Episode 128: Toy Kitchens and the Easy-Bake Oven

Monday, May 6, 2019
We get into the interesting and dangerous history of toy kitchens, from the tiny cast iron stoves in the 1800s to the current Easy-Bake Oven. Who had one?

Let's taco 'bout it!

Disclosure: Some of the links within these show notes are affiliate links, which means that if you choose to make a purchase, we will earn a commission, which helps support our show. This commission comes at no additional cost to you, our wonderful listener!

Let's taco 'bout it!

  • Food Nerd Shoutout: Hey Bode! He's going to culinary school next year and we're so grateful you listen to the podcast. 
  • Winter has been binge watching Murder She Wrote (ha ha!).
  • Let's Dig into the Kitchen Drawer: Sharon has been binge watching Queer Eye, and Antony has been going through people's kitchen. It showed the light on how much they appreciate their aprons, specifically by Hedley and Bennett Denver Apron. Ike loves his apron!
  • The website Atlas Obscura has a newsletter called Gastro Obscura, where they wrote about toy kitchens that used to deadly!
  • From the book Little Men, it describes a little toy kitchen that would actually boil water!
  • There are so many tiny versions of cast iron stoves, including this one, this one, and this one. Plus, you can buy one on Amazon for a dollhouse!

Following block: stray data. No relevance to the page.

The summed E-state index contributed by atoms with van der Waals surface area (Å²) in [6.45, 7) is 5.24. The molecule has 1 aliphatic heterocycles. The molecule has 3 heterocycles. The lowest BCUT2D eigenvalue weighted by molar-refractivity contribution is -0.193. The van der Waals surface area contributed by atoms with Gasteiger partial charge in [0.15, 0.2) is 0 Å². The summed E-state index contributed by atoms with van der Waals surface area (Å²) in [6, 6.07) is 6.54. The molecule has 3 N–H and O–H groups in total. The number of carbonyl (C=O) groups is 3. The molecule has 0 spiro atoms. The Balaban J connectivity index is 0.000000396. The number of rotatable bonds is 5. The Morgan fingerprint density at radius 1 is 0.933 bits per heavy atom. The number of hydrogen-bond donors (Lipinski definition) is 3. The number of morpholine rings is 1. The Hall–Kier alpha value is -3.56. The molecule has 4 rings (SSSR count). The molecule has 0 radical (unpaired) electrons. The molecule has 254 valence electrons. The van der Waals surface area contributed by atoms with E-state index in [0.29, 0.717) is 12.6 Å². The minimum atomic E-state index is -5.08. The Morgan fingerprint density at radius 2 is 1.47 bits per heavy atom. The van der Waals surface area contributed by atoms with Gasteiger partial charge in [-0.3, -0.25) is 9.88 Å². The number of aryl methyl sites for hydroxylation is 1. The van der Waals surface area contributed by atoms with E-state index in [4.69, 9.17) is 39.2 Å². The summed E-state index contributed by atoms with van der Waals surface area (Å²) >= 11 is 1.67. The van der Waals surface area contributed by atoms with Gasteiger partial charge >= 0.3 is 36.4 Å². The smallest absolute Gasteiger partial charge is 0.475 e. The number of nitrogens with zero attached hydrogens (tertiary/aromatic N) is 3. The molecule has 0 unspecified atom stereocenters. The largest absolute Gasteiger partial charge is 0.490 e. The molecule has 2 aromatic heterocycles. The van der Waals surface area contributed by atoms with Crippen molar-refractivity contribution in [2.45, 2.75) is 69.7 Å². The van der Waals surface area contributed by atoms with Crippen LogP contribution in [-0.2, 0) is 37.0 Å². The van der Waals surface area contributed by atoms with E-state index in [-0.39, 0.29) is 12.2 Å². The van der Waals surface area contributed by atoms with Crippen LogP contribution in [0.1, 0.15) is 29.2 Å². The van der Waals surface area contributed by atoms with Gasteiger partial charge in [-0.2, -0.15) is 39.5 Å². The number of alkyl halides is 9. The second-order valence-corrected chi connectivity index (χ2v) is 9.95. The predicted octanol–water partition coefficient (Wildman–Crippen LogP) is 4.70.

• There were oil and gas stoves, but eventually changed to electric stoves. It's a good thing, because there were many deaths caused by those oil and gas stoves!
  • The Easy-Bake Oven was created in 1963 by toy company Kenner (same company who created the Star Wars figures back in the day). The Easy-Bake Oven ran off of two 100-watt incandescent light bulbs.
  • When Betty Crocker took over, it made it even easier, because all you had to do was add water to the baking mixes in the Betty Crocker Easy-Bake Oven.
  • You could make cookies, brownies, and cakes when they rebranded it to the Easy Bake Oven and Snack Center.
  • Queasy Bake Cookerator was geared towards boys. It's no longer sold--bummer!

  • In 2007, there was a recall of a million of Easy-Bake Ovens, due to kids getting their hands stuck in the front loading door.
  • Sharon wants an Easy-Bake Oven. Who wants to get her one?
  • Introducing Interesting Ingredients: Winter's tangent about split pea soup from the children's book Cloudy with a Chance of Meatballs. It's a great book, but it's warped her perception of split pea soup. By the way, here's a couple of episodes based in the Swedish culture here and here. However, with a little squeeze of Johnnys Senap Sotstark (aka Johnny's Hot and Sweet Mustard) stirred in Lee's split pea soup is THE BEST! By the way, it's not that "hot". In fact, I'd say it's not spicy at all! 

Run Time: 45 minutes

Sponsors: The sponsor of the Hungry Squared podcast is ThermoWorks! We both love our Thermapen MK4 thermometers and Lee loves his Smoke and Smoke Gateway for when we're smoking a brisket. ThermoWorks is having an amazing sale on several of their items, including the infrared IRK-2 Meter and Probe Set. Check it out!


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